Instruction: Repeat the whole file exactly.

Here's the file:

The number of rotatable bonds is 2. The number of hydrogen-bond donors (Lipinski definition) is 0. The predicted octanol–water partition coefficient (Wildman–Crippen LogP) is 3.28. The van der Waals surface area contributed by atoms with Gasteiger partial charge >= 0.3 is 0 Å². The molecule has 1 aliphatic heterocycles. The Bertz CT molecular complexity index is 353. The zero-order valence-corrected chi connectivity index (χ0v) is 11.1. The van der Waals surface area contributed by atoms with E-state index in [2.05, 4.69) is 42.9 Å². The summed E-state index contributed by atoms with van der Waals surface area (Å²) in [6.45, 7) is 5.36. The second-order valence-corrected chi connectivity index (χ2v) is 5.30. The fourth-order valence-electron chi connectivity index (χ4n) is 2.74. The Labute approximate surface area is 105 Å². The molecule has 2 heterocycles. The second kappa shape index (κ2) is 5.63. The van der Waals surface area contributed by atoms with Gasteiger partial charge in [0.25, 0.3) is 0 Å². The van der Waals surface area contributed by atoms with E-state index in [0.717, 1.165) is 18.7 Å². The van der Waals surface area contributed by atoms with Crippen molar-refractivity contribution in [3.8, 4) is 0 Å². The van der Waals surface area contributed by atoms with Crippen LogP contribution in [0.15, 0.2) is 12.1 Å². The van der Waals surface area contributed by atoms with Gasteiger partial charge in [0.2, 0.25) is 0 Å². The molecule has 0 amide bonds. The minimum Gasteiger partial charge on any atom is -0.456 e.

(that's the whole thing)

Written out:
The number of rotatable bonds is 2. The number of hydrogen-bond donors (Lipinski definition) is 0. The predicted octanol–water partition coefficient (Wildman–Crippen LogP) is 3.28. The van der Waals surface area contributed by atoms with Gasteiger partial charge >= 0.3 is 0 Å². The molecule has 1 aliphatic heterocycles. The Bertz CT molecular complexity index is 353. The zero-order valence-corrected chi connectivity index (χ0v) is 11.1. The van der Waals surface area contributed by atoms with E-state index in [2.05, 4.69) is 42.9 Å². The summed E-state index contributed by atoms with van der Waals surface area (Å²) in [6.45, 7) is 5.36. The second-order valence-corrected chi connectivity index (χ2v) is 5.30. The fourth-order valence-electron chi connectivity index (χ4n) is 2.74. The Labute approximate surface area is 105 Å². The molecule has 2 heterocycles. The second kappa shape index (κ2) is 5.63. The van der Waals surface area contributed by atoms with Gasteiger partial charge in [0.25, 0.3) is 0 Å². The van der Waals surface area contributed by atoms with E-state index in [0.717, 1.165) is 18.7 Å². The van der Waals surface area contributed by atoms with Crippen molar-refractivity contribution in [3.8, 4) is 0 Å². The van der Waals surface area contributed by atoms with Crippen LogP contribution in [0.15, 0.2) is 12.1 Å². The van der Waals surface area contributed by atoms with Gasteiger partial charge in [0.2, 0.25) is 0 Å². The molecule has 0 amide bonds. The minimum Gasteiger partial charge on any atom is -0.456 e.